Sustainable Procurement: Triple Bottom Line (TBL) concerning purchasing decisions

Date: 30/11/2019

Prepared by: Majed Abdeen

Traditional Project Managers stressed what is termed the “iron triangle - Triple Constraints” performance criteria, in that projects were meant to deliver on a project brief to the established cost and resource budget, to the planned time and to the level of quality and functionality specified in the brief (PMI, 2017, p. 34). However, as many thought leaders have pointed out, the iron triangle is insufficient to provide the value expectation of a project. It should also deliver on strategy, and projects also have a wider social context to be sustainable in financial, environmental, and societal terms: the triple bottom line (TBL) (Walker & Lloyd-Walker, 2015, p. 37). Sustainability today is about the triple bottom line of people, prosperity, and the planet. (GPM, 2019) Global adds into the mix the need to focus on product and process. In other words, sustainability is not limited to environmental matters but must also consider the impact of the project on society, workers, human rights, the environment, and other such elements (Ajam, 2018, p. 118).


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Sustainable Procurement refers to benefitting organisations, society, and the environment during procurement (Islam et al., 2017, p. 2). Companies must focus on the Triple Bottom Line (TBL), economic prosperity (Islam et al., 2017), environmental quality and protection, and social justice (Elkington, 1997, p. 70). There are several varying descriptions and names (3BL (Norman & MacDonald, 2004), Sustainability (Marnewick, 2017), 3Ps (People, Profit, and Planet) (Gachie, 2019)) but the concept is the same.

Sustainability Principles in the IT/IS sector

Projects in the IT and IS sector tend to have a minor environmental impact compared to construction projects (Marnewick, 2017, p. 1151), but organisations must still consider TBL, including it project design. TBL must be implemented across the supply chain (Meehan & Bryde, 2011, p. 95), especially relevant in my organisation as service acquisition through suppliers is the primary purchasing focus. Literature indicates a five-fold focus is required: People; Environment; Society; Human Rights; Economic (Marnewick, 2017, p. 1163). Consideration of these allows IT and IS projects to implement TBL. My organisation must focus on developing relationships with suppliers who already apply TBL, and encouraging and requiring existing suppliers to implement the TBL. Green IT encourages firms to benefit the environment through energy efficiency, reuse, and recycling and by considering materials, energy, water, waste, and travel usage (Melis et al., 2009, p. 32). In IT/IS projects, the focus is usually on financial benefits; the TBL must be integrated by ensuring product efficiency and longevity and ensuring strong business cases for projects (Marnewick, 2017, p. 1158). Social impacts are achieved by ensuring suppliers use local firms and talent, and product suppliers incorporate human rights and ethical practices in manufacturing. New developments in AI, robotics and cloud-based computing can support TBL implementation (Rauch, 2018; Agnos, 2018). A new framework for TBL metrics, the Sustainability Compliance Index (Gachie, 2019, p. 318), is valuable for measuring TBL: this can be used by my company to assist in implementation by ensuring TBL is included at a strategic level across all IT and IS projects and throughout the company.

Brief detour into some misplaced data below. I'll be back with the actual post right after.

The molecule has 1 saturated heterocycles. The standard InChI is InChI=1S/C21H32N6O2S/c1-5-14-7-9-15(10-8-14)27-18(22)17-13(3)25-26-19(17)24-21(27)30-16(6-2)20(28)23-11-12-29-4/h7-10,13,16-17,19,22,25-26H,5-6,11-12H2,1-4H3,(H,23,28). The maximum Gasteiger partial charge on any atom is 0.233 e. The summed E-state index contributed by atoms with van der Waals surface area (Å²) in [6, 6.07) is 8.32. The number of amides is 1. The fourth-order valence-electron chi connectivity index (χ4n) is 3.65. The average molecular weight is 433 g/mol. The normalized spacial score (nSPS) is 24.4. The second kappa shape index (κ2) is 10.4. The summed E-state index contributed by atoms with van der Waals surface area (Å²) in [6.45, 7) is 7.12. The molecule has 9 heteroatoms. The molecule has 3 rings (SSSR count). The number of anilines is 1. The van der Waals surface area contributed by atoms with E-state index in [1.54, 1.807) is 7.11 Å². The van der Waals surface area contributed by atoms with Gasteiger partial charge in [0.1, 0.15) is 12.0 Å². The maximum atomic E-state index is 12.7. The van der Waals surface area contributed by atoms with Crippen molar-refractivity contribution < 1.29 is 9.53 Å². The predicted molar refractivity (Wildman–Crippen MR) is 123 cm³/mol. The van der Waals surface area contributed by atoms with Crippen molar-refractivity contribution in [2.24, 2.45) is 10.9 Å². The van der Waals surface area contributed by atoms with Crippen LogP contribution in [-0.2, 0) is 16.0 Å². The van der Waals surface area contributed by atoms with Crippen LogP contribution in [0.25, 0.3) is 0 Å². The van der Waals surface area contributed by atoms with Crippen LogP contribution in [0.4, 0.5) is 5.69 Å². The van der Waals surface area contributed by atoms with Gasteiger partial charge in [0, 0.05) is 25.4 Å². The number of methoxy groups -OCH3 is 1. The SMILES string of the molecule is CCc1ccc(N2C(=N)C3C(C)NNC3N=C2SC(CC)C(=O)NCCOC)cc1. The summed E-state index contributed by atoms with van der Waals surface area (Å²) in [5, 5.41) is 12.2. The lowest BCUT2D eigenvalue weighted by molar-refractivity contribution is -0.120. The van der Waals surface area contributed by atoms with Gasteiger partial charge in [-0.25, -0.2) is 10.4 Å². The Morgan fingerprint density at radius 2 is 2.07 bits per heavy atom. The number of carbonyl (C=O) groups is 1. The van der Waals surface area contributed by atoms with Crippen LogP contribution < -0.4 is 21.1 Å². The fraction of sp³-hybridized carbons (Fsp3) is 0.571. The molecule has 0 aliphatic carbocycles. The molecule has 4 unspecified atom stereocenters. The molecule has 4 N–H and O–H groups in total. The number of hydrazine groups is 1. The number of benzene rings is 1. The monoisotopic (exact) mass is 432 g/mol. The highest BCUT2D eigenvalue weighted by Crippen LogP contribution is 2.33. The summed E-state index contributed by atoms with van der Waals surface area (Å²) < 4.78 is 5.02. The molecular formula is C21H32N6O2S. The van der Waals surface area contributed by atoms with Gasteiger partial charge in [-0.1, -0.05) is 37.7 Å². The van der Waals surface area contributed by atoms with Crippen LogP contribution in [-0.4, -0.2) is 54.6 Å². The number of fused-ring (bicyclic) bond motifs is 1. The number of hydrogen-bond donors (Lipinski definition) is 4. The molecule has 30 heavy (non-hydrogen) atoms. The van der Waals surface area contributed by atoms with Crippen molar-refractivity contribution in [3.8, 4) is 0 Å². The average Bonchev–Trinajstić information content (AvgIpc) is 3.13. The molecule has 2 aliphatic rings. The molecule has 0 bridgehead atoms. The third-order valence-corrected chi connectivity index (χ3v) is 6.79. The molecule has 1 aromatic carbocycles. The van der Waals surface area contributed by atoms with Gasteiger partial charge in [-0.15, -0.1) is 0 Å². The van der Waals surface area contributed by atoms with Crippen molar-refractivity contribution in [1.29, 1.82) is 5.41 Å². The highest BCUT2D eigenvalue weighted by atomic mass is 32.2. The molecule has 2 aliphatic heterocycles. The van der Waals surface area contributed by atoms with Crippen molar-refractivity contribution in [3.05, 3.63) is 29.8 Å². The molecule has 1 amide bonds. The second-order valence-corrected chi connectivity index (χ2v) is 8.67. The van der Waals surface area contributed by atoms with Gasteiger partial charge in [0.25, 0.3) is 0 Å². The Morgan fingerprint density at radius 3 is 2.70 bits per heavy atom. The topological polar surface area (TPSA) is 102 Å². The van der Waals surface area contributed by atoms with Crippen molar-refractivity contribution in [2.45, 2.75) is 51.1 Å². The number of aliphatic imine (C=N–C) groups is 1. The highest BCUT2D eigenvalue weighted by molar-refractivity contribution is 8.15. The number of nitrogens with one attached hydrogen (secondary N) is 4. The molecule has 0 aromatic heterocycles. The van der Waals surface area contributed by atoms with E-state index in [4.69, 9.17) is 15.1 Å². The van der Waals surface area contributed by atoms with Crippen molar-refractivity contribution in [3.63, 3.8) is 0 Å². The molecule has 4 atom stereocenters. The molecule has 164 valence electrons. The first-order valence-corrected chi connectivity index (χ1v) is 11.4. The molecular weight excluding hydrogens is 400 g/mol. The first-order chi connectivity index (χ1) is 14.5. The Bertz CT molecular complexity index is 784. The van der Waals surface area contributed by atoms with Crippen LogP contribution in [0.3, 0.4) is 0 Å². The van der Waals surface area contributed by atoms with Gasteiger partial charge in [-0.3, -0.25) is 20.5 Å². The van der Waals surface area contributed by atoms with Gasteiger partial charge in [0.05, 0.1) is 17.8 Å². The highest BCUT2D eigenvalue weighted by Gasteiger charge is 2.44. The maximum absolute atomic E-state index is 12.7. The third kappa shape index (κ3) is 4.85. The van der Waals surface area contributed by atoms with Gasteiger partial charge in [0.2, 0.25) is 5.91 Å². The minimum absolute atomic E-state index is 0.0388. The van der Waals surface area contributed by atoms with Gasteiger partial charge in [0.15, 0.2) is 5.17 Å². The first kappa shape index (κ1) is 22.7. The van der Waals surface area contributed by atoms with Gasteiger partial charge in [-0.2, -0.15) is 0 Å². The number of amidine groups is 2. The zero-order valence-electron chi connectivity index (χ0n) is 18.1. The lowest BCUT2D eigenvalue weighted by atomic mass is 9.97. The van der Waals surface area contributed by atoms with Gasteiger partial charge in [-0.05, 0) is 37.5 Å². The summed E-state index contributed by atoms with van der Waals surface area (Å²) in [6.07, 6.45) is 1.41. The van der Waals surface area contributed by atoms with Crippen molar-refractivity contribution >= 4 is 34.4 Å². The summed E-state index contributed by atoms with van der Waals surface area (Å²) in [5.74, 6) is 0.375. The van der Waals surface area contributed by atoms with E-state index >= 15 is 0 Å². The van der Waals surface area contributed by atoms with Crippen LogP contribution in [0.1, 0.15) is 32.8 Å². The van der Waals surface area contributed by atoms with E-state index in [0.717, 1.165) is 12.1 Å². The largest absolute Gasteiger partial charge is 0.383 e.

Challenges in applying TBL

In applying TBL in the IT/IS sector, challenges are encountered. Immediately, for those seeking best-practice or implementation suggestions, it is clear research focuses on engineering and construction; there is a dearth of knowledge for IT/IS (Marnewick, 2017, p. 1155). Literature indicates that generally there is little focus on the Social and Environmental aspects of TBL, in favour of the economic aspect in IT/IS firms. In my experience, sustainability and TBL are thought about on an ad-hoc basis or only as benefits my organisation, as managers recognise TBL but are inactive, limiting application and implementation due to focus on profit, which can be remedied through integrating TBL into core functions to ensure actions incorporate the full TBL spectrum. Ethical issues link to this: the Social and Environmental aspects of TBL often bring additional costs and work, thus managers are challenged: act ethically, or in the company’s economic interests (Marnewick, 2017, p. 1155).

TBL itself presents difficulties from the three distinct categories, resulting in separate actions and indicators catering to each, thus a lack of overall integration of TBL-enhancing activities (Meehan & Bryde, 2011, p. 103). Within my organisation, while there is a focus on the Economic aspect, any further actions focus on Environmental, not Social sustainability. This is also identified in the literature (Meehan & Bryde, 2011, p. 103).


The increase in knowledge of TBL and Sustainability has resulted in societal pressure on many organisations, including mine, to become more socially responsible. Purchasing enables organisations implementing TBL to pass requirements to suppliers (Islam et al., 2017, p. 2), an action undertaken in my company. In future, companies including mine should ensure TBL is implemented at a strategic level (Hoejmose et al., 2013, p. 589). This can be achieved via indicators such as the Sustainability Compliance Index (Gachie, 2019, p. 318), or those outlined for Economic and Social purposes (Melis et al., 2009, pp. 25,30-32), or the Global Reporting Initiative (GRI) indicators (Ogbodo, 2015, p. 145). Greater use of AI and Robotics may assist companies in integrating TBL (Rauch, 2018).


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